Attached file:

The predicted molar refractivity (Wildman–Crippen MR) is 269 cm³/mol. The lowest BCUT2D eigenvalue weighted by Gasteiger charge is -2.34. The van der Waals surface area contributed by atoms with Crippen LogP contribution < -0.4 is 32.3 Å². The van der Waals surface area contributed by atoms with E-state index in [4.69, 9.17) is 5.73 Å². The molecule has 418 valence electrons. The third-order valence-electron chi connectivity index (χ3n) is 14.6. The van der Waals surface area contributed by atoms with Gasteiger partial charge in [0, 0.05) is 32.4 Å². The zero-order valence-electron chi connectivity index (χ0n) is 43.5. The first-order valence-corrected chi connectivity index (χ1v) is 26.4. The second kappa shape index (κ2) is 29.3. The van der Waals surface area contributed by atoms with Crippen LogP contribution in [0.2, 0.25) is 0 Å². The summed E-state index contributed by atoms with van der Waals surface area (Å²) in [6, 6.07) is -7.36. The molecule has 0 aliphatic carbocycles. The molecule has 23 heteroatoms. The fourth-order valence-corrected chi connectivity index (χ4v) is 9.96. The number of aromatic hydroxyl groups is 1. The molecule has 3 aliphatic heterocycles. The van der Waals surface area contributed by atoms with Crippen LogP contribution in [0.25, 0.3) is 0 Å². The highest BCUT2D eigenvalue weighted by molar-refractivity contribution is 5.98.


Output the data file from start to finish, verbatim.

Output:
The predicted molar refractivity (Wildman–Crippen MR) is 269 cm³/mol. The lowest BCUT2D eigenvalue weighted by Gasteiger charge is -2.34. The van der Waals surface area contributed by atoms with Crippen LogP contribution < -0.4 is 32.3 Å². The van der Waals surface area contributed by atoms with E-state index in [4.69, 9.17) is 5.73 Å². The molecule has 418 valence electrons. The third-order valence-electron chi connectivity index (χ3n) is 14.6. The van der Waals surface area contributed by atoms with Gasteiger partial charge in [0, 0.05) is 32.4 Å². The zero-order valence-electron chi connectivity index (χ0n) is 43.5. The first-order valence-corrected chi connectivity index (χ1v) is 26.4. The second kappa shape index (κ2) is 29.3. The van der Waals surface area contributed by atoms with Crippen LogP contribution in [0.2, 0.25) is 0 Å². The summed E-state index contributed by atoms with van der Waals surface area (Å²) in [6, 6.07) is -7.36. The molecule has 0 aliphatic carbocycles. The molecule has 23 heteroatoms. The fourth-order valence-corrected chi connectivity index (χ4v) is 9.96. The number of aromatic hydroxyl groups is 1. The molecule has 3 aliphatic heterocycles. The van der Waals surface area contributed by atoms with Crippen LogP contribution in [0.25, 0.3) is 0 Å². The highest BCUT2D eigenvalue weighted by molar-refractivity contribution is 5.98.